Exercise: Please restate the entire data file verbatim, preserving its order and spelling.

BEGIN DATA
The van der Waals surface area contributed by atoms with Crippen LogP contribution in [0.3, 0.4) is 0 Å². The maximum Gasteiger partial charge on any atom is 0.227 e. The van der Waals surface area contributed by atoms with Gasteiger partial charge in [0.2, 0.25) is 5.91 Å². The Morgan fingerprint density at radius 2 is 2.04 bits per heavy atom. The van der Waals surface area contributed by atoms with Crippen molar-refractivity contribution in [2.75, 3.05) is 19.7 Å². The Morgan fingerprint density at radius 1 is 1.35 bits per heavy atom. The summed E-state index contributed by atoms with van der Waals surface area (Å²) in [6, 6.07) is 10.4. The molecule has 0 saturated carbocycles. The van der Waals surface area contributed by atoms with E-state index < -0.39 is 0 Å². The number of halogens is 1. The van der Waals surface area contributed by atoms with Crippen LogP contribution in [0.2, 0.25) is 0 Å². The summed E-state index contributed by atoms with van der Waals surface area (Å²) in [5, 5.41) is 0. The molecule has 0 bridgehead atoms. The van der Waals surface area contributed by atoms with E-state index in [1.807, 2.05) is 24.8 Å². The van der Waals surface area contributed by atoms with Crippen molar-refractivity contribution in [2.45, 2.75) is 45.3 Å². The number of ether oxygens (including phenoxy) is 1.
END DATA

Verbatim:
The van der Waals surface area contributed by atoms with Crippen LogP contribution in [0.3, 0.4) is 0 Å². The maximum Gasteiger partial charge on any atom is 0.227 e. The van der Waals surface area contributed by atoms with Gasteiger partial charge in [0.2, 0.25) is 5.91 Å². The Morgan fingerprint density at radius 2 is 2.04 bits per heavy atom. The van der Waals surface area contributed by atoms with Crippen molar-refractivity contribution in [2.75, 3.05) is 19.7 Å². The Morgan fingerprint density at radius 1 is 1.35 bits per heavy atom. The summed E-state index contributed by atoms with van der Waals surface area (Å²) in [6, 6.07) is 10.4. The molecule has 0 saturated carbocycles. The van der Waals surface area contributed by atoms with E-state index < -0.39 is 0 Å². The number of halogens is 1. The van der Waals surface area contributed by atoms with Crippen LogP contribution in [0.2, 0.25) is 0 Å². The summed E-state index contributed by atoms with van der Waals surface area (Å²) in [5, 5.41) is 0. The molecule has 0 bridgehead atoms. The van der Waals surface area contributed by atoms with E-state index in [1.807, 2.05) is 24.8 Å². The van der Waals surface area contributed by atoms with Crippen molar-refractivity contribution in [2.45, 2.75) is 45.3 Å². The number of ether oxygens (including phenoxy) is 1.